Room for experimenting: Lower costs make food trucks a better entry point for beginners as you have plenty of room to experiment and hone your product without worrying about financial risk.
Better outreach: Mobility factor gives food trucks an upper hand in customer outreach compared with a restaurant. “A stand-alone restaurant is dependent on the customer to find it, whereas a food truck can get itself out there to as many places and get customers to taste its food,” says Ganapathy.
But, a word of caution here, food trucks are anything but what is shown in movies. “A lot of people start a food truck with a certain perception having seen the movie Chef or something on Eat St show. They imagine a big truck on the street, they imagine people flocking to it and eating the food. But that is just not the way a food truck works,” says Ganapathy.
Running a food truck requires much more footwork and marketing to pull customers to try your food.
The foremost requirement of a food truck is the vehicle. The size of the vehicle mainly depends on the kind of cuisine you’re looking to serve. For instance, a regular fast-food truck serving burgers, sandwiches and shakes may not require heavy infrastructure. So, a medium-size tempo traveler will serve the purpose. But if you want to open a pizza parlor, that’ll require heavier fittings, such as an oven, a bigger vehicle like a traveler or a medium-sized truck will suffice.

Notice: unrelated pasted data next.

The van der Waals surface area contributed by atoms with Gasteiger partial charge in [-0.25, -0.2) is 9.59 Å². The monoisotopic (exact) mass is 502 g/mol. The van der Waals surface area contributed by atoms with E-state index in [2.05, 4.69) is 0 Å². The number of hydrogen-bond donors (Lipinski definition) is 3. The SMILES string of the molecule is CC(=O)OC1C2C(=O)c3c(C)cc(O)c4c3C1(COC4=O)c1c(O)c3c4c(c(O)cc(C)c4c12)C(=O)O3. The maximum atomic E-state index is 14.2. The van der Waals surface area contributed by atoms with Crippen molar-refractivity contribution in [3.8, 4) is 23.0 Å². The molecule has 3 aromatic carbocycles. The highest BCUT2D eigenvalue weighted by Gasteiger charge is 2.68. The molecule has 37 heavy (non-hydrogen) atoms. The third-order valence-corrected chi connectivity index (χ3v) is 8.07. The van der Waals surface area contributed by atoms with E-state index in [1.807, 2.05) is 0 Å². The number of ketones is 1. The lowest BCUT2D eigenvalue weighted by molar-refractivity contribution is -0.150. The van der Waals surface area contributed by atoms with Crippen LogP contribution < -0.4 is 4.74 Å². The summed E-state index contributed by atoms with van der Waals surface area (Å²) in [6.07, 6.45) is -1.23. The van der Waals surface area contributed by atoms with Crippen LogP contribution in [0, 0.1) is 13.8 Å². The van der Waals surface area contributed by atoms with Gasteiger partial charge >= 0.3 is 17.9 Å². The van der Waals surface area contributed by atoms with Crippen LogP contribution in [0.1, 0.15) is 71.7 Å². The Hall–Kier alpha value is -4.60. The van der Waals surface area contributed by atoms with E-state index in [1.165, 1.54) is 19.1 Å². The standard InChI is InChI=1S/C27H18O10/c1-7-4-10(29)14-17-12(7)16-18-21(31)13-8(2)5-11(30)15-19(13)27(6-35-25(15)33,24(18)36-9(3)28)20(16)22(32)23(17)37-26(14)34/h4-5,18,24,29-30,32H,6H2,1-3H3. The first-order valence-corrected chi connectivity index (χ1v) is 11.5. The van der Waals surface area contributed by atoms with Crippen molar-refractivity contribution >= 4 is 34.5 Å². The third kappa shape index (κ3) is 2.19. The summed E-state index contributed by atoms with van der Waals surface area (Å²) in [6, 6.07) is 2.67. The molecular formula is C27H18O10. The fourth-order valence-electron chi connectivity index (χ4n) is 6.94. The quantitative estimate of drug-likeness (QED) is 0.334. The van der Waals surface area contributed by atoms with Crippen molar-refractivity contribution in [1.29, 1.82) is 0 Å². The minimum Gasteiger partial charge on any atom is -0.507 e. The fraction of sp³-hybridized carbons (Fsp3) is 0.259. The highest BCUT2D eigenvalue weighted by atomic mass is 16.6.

Another food truck business model is to set up a base kitchen in the city where all the food is prepared and the truck is used to sell the food on the go. Dosa Inc works on this model. “In the case of south Indian cuisine, sambhar and chutneys have to be prepared in bulk and not separately with each serving. We had set up a dark kitchen quite early in our business because of the volume of food we had to prepare at once,” Ganapathy explains.
Similarly, for an ice cream parlor, you need bigger machinery to prepare different flavors of ice-creams. So for such models, you can open a base kitchen for bulk cooking and set up a last-mile kitchen in the vehicle with basic fittings like a stove, fridge and a sink for heating and selling the food on the go.